FDA Approves Novartis's Exelon
Exelon improves the function of nerve cells in the brain.
It works by preventing the breakdown of a chemical called acetylcholine (ah see til KO leen). People with dementia usually have lower levels of this chemical, which is important for the processes of memory, thinking, and reasoning.
Exelon is used to treat mild to moderate dementia caused by Alzheimer's or Parkinson's disease.
What It Is:
A commonly used drug to treat the symptoms of Alzheimer's disease. Exelon is FDA approved for mild and moderate stages of the disease; it is also approved for the treatment of mild to moderate dementia due to Parkinson's disease.
How It Works:
Exelon is a cholinesterase inhibitor that prevents the breakdown of acetylcholine and butyrylcholine in the brain by blocking the activity of two different enzymes. Acetylcholine and butyrylcholine play a key role in memory and learning; higher levels in the brain help nerve cells communicate more efficiently.
Exelon postpones the worsening of Alzheimer's symptoms for 6 to 12 months in about half of the people who take it. For many, the improvement is minimal, yet worthwhile. Anecdotal evidence suggests that a small percentage of people may benefit more dramatically from this drug.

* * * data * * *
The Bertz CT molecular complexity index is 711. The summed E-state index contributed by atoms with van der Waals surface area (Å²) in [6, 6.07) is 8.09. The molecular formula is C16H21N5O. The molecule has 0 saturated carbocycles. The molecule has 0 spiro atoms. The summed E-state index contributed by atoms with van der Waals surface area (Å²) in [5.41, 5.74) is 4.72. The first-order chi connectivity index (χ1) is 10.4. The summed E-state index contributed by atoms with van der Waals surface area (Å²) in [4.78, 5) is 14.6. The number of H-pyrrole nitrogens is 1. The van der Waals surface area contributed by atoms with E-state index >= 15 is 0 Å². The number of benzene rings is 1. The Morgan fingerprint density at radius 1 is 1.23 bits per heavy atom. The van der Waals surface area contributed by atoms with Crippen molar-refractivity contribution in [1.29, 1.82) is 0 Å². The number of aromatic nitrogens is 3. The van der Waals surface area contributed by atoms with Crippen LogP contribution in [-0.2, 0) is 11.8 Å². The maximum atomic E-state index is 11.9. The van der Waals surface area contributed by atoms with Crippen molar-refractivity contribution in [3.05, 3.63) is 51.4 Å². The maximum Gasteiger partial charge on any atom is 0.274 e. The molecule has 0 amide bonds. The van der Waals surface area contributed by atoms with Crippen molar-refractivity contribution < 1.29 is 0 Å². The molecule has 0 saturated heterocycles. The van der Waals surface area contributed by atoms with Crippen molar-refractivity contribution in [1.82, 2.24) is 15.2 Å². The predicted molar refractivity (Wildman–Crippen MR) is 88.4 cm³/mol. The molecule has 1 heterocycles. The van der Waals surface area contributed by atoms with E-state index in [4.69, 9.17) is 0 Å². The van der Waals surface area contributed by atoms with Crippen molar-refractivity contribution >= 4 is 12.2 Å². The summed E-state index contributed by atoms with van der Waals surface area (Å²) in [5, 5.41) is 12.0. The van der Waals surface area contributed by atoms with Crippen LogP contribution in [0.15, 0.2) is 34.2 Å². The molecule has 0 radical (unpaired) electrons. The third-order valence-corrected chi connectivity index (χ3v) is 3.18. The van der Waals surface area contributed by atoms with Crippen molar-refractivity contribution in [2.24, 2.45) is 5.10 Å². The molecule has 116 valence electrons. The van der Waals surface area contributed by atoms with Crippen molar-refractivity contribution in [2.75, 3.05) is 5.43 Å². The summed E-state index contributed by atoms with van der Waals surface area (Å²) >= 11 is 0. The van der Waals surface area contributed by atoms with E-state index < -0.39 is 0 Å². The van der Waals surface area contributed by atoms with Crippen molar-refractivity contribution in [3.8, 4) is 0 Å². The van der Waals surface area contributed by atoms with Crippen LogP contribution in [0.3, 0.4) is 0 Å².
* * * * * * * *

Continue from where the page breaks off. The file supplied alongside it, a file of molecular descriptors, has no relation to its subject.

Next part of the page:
Why It's Prescribed
To ease the symptoms of early Alzheimer's. Improves, maintains, or slows the decline in thinking skills and overall ability to perform daily activities of living, such as dressing, eating, or handling mail. However, it does not halt disease progression long term.
People with mild to moderate Alzheimer's disease. About half of patients who try the drug show slight improvement. May be a particularly good choice for those with rapidly progressing disease.
How it Works
Slows the breakdown of acetylcholine, a chemical that aids memory by transmitting messages between brain cells.
Exelon belongs to a group of drugs called acetycholinesterase inhibitors. It is believed that the chemical acetylcholine, which transmits messages between brain cells in the area responsible for memory and acquiring new information, is reduced in the brains of people with Alzheimer’s.
The drug helps prevent the breakdown of this important chemical, therefore helping to delay the brain cells being killed off.
It is only available on prescription and does have side effects including nausea, vomiting and diarrhoea. These often settle down in time.
For many who take it there won’t be a dramatic improvement but studies have shown that up to 30% of people who have been prescribed the drug have demonstrated improvements in memory, understanding and daily living skills after just six months.